A modern fashioned and traditional tearoom in one, Ippodo is one of the greatest places in Kyoto to enjoy premium quality Japanese tea. Ippodo is an institute in tea, with the flagshipstore in Kyoto and branches in Tokyo en New York. A beautiful place to spend the afternoon discovering the world of Japanese teas.
In the teahouse they offer a wide selection of teas that are for sale in the shop. It’s a good and relatively cheap way to taste a tea before buying. During my stay in Kyoto I visited the teahouse several times, sipping from their quality teas tucked away in the corner with a book.
I tried their most famous Sencha and the tea that the teahouse is named after, Kaboku, as well as their Gyokuro Rimpo, Hojicha and Genmaicha. I also had one of their Matcha’s, which they make on a counter in the middle of the teahouse under the customer’s eyes, a truly wonderful experience to see the skilled staff whisking that neongreen powder into a delicious foamy beverage.
The Ippodo Experience
The service in the Ippodo Teahouse is superb (of course, it’s Japan) and that makes it far more than just a drinking experience. When you enter the teahouse (walk through the store and go to the right or let the staff lead you the way) you will be seated and, as a foreigner, asked where you are from. Which is a good ice-breaker but a bit weird when you go there for the sixth or seventh time in a few weeks, like I did.
After you ordered, a staff member will bring you a giant thermo with hot boiling water, a delicious fresh wagashi (Japanese sweet) and the tea utensils you need for the tea you selected. For Hojicha or Genmaicha this will be a bigger Kyusu teapot than for a Gyokuro or Sencha, which will be steeped in a small Kyomizu-yaki Kyusu pot.
Then the fun part starts. The staff member will take you through every step of brewing your tea in the Ippodo-way. She will tell you how to cool your water, how long the tea needs to be steeped and that it is VERY, VERY important to get the last drop out of the pot when transferring the liquid to the cup. This because, according to the Japanese, the last drop is the most delicious and it prevents the little drop to make the next steep very bitter, because it has been sitting in the pot for too long.
For Gyokuro they will give you four cups to cool down the water – each transfer from cup to cup brings the temperature down by 10 degrees until the temperature is about 50-60 degrees. As the temperature for steeping Sencha needs to be higher, they will give you two cups for a Sencha.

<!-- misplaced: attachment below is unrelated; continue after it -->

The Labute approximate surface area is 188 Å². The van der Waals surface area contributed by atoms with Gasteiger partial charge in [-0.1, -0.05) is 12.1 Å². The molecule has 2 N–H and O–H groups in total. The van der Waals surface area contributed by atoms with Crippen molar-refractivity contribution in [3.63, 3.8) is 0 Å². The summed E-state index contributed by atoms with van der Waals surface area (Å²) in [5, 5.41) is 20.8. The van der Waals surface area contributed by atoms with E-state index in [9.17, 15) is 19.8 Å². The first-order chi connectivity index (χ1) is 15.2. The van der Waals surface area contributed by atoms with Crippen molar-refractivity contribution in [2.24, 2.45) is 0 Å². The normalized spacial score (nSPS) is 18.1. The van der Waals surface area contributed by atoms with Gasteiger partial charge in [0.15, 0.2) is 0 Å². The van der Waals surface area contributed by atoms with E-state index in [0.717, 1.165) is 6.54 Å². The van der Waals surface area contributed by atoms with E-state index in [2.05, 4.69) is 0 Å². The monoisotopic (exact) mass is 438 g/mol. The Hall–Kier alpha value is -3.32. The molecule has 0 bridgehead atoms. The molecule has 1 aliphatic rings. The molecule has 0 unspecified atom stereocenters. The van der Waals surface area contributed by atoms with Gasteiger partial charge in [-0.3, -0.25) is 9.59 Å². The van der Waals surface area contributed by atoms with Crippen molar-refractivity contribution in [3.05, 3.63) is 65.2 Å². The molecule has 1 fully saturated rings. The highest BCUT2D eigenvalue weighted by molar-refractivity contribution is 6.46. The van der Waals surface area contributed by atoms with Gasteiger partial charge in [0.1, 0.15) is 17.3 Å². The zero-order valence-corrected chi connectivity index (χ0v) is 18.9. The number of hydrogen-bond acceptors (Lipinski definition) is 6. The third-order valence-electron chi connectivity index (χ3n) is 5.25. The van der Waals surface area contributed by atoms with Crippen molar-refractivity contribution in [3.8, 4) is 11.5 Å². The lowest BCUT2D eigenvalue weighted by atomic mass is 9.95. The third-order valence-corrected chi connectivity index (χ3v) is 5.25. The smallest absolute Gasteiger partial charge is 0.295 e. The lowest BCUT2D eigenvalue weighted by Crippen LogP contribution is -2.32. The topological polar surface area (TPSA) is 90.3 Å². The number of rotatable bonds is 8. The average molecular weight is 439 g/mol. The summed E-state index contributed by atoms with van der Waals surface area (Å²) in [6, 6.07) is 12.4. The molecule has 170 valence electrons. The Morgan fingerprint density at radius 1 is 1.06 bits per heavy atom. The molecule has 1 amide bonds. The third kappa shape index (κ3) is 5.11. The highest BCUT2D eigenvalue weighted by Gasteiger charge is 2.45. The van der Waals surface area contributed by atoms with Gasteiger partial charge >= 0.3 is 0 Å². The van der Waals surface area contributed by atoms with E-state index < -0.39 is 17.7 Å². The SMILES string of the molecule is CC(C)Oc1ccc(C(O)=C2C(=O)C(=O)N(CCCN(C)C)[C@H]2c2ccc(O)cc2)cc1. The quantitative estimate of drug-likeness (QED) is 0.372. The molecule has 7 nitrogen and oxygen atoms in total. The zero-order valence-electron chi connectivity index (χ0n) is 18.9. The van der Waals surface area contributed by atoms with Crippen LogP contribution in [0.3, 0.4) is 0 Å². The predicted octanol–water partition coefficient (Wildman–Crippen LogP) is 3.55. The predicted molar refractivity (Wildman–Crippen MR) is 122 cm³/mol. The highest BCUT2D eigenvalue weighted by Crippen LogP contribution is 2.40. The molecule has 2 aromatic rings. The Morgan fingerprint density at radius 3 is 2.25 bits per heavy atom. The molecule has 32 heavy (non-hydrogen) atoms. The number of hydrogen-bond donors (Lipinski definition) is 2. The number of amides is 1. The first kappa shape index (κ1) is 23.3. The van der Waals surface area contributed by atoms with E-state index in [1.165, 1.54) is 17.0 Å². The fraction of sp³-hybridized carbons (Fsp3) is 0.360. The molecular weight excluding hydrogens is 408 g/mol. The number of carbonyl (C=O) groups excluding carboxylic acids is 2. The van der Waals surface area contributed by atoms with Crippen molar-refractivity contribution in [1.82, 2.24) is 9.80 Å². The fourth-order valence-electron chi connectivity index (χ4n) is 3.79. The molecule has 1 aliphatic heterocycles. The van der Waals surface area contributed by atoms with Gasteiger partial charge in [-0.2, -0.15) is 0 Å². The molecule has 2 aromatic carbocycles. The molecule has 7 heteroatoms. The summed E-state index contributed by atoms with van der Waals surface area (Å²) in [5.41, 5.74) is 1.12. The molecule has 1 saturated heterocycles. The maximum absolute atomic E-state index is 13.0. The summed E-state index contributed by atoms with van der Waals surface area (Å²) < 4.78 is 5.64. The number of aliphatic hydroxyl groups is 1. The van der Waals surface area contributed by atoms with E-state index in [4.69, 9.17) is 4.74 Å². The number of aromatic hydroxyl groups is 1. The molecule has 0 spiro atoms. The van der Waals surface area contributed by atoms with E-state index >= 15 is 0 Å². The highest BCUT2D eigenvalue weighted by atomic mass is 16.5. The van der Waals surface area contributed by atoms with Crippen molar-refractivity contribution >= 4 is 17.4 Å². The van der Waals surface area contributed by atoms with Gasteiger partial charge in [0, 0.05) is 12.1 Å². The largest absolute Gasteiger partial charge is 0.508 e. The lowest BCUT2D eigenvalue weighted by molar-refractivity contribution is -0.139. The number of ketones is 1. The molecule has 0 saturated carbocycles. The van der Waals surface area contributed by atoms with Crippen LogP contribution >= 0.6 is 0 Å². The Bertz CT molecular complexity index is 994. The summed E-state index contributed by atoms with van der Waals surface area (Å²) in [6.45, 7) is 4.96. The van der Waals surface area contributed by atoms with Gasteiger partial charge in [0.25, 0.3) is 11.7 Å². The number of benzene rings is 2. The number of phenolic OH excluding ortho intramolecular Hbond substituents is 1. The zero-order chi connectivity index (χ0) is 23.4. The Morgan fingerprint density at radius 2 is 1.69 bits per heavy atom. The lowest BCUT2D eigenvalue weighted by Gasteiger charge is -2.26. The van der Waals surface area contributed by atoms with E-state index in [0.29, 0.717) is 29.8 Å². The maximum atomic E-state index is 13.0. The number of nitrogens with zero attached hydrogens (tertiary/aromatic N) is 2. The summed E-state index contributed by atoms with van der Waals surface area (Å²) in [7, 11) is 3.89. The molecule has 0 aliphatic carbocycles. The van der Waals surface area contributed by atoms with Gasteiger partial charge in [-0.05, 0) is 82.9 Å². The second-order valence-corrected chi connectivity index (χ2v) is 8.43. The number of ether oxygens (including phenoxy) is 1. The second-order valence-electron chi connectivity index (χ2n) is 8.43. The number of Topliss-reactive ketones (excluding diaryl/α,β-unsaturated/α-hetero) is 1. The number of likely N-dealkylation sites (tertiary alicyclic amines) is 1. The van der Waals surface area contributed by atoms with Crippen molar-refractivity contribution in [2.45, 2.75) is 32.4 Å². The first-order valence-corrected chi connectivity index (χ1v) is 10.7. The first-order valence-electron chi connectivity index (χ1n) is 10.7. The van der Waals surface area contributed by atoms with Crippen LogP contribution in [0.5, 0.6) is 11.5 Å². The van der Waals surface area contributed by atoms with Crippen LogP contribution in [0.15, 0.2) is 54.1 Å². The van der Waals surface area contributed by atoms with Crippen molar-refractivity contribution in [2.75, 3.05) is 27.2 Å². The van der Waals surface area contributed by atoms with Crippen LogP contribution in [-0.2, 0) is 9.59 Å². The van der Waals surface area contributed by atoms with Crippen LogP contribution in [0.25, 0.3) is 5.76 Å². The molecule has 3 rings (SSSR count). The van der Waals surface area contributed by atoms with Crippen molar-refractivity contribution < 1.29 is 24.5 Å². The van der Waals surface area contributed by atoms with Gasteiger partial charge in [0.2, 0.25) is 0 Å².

The staff member will tell you that you can enjoy the tea three times, but I wouldn’t take that advise. I’ve spent hours experimenting with my Rimpo, steeping it up to 10 times and still there was a good taste in the liquid. In fact, the Rimpo only started to get good for me after 7 or 8 steeps. Before that it was mostly bitterness that filled my mouth.
And that’s a bit of a problem with drinking tea at the Ippodo Tearoom: they serve you a huge amount of leaves to steep (also with the Sencha), 10 grams for a small pot of no more than 60cc. Which is a common Japanese way of brewing tea (especially Gyokuro) that can be very, very delicious, but for people with no experience at all in brewing tea (like me that time) chances of ruining the tea and making it too bitter are huge. That’s why it took me so long to actually get some sweetness out of that Rimpo.
Still, drinking tea at Ippodo is recommended for everyone who wants to have a Japanese tea experience. Tea is taken serious in a place that at the same time provides an environment to casually catch up with your friends. O how I wish Amsterdam was filled with these kind of Japanese tearooms. O how I miss Kyoto. Discover the streets around Ippodo to see (and maybe buy) the most beautiful tea utensils you will find in Kyoto. Some shops are like museums, really! Opening hours:
Teramachi-dori Nijo, Nakagyo-ku
Store: Every day from 09.00-18.00
Kaboku Tearoom: Every day from 10.00-18.00
Discover the streets around Ippodo to see (and maybe buy) the most beautiful tea utensils you will find in Kyoto. Some shops are like museums, really!